Mr Wilson says frozen foods, cheese and fresh vegetables are among products affected.

“We have no intention of taking a protectionist stance by suggesting people avoid products that aren’t New Zealand made,” he said.

New Zealand supermarkets aren’t copying the Australian strategy – and given one is Australian-owned, it’s unlikely to. But there’s a very fine line between saying buy Kiwi-made and don’t buy imported goods.

. . . Prime Minister John Key addressed the issue today, which he says is against the spirit of trade relations with New Zealand.

“Even if it’s legally not [a breach of CER], it’s arguably a breach of the spirit of CER, and we’re going to be raising that with Tony Abbott,” says Mr Key.

“The whole spirit of CER is an integrated Australasian market, and we feel that the big companies in Australia should actually observe that. We can always retaliate but their market’s five or six times bigger than ours, so that doesn’t help us much.” . . .

Labour is huffing and puffing about the issue, but what would they do if Tony Abbott tried to tell supermarkets here what to do?

It is a contravention of the spirit of CER which has created a free market between Australia and New Zealand.

But removing tariffs is a government decision, it doesn’t impose requirements on businesses to buy imported goods or stop them only buying local produce.

New Zealand producers could organise a boycott of Australian-owned supermarkets here but there’s little else they can do.

The Aussie supermarkets are trying to sell the scheme as being better for customers and producers but it won’t be in the long run.

Australian customers will have less choice when they shop and that could eventually lead to having to pay higher prices.

They will  also less certainty of supply when, for example droughts or floods, affect production. When supply drops, prices rise.

Producers will find themselves locked into contracts as the weaker partner which will eventually lead to them having to accept lower prices.

There are good things to be said for buying local, and I do it when I can if there’s little difference in price and quality.

But that’s my choice and the Aussie supermarkets are taking that choice away from their customers.

There are also many good things to be said for free trade, for customers and producers who will be the losers if the supermarkets continue to swim against that tide for their own ends.

There is a lesson in this for the Buy NZ Made campaign too – it’s arrant hypocrisy to say buy local here but not there.


Do customers really want to buy local?

October 17, 2012

Coles supermarkets have upset customers by dropping the Mainland cheese brand from its supermarkets in favour of Australian products.

Two months after withdrawing Mainland from its cheese lineup in August, Coles has been forced to explain the move following customer complaints, which continue on the company’s website. Coles said the decision was part of commitment to Australian-made products. It aims to stock 90 percent locally made groceries.

“In a recent review, we set to ensure the vast majority of our cheese range is Australian-made and as a cheese manufactured in New Zealand, Mainland was one of the brands we replaced with an Australian-made option,” Melbourne-based Coles said on its website. “Coles Brand cheese is also now 100 percent Australian following a new contract with Bega.” . . .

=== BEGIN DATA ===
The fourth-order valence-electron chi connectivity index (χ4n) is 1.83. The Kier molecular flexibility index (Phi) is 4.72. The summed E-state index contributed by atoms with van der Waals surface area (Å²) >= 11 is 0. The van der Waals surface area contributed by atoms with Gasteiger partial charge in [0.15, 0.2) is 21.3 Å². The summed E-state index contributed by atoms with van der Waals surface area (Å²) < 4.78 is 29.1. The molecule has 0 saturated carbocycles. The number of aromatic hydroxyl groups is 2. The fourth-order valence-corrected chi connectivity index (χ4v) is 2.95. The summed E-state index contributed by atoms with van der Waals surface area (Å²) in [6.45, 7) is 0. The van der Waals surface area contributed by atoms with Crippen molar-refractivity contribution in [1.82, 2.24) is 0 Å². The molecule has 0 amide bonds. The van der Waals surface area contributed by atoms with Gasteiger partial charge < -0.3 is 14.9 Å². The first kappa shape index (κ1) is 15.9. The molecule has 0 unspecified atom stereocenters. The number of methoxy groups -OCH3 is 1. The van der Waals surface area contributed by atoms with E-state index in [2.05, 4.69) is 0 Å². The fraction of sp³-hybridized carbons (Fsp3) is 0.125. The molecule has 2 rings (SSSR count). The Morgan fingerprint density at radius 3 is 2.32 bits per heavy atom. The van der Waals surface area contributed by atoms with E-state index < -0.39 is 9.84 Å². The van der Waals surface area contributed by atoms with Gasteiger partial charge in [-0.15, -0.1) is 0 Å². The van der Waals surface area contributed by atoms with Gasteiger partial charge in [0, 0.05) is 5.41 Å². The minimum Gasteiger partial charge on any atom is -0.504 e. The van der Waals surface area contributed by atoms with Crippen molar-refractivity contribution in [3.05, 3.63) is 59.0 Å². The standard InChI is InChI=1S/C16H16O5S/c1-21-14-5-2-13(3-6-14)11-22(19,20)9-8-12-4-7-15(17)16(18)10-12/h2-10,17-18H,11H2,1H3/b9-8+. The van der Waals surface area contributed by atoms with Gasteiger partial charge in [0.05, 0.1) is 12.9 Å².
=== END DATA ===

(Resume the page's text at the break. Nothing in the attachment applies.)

The supermarket wants to stock 90% locally made groceries but at least some of its customers are less concerned about where their cheese comes from, they want Mainland.

Feedback on the Coles website suggests Australian customers sympathise with the sentiment, but not the decision.

An indicative comment, from a customer named Valerie, said: “I prefer buying local produce where possible, but Mainland is a superior product. We’ve always shopped at Coles in the past but will now have to go to Woolies to get a decent cheese.”

Buy local is a marketing ploy but where something is produced is only one factor customers consider. The quality of a product can be more important than its country of origin. Price will also be a consideration.

Fonterra isn’t concerned about Coles’ action.

Bega was licensed to Fonterra in 2001 and other supermarket chains are still stocking Mainland products.


Aussie milk wars to spawn new co-op

August 12, 2012

Supermarket wars in Australia have led to sharp falls in the price of milk and  farmers have been paying for it in reduced returns.

However, the supermarkets might have gone too far. Farmers are planning to establish a rebel trading company to compete with the dominant processor, Lion, and supermarkets:

Documents obtained by The Australian show the Dairy Farmers Milk Co-operative — representing 780 dairy farms in NSW, Victoria, Queensland and South Australia producing a billion litres of milk a year — has proposed to its members they consider quitting supplying Lion.

Instead, DFMC is launching a rival co-operative to compete with its own Lion-bonded supply arm.

Instead of being contracted to sell milk only to Lion processing plants — and having to accept the prices Lion offers — the new breakaway group will be free to trade milk across Australia to the highest bidder.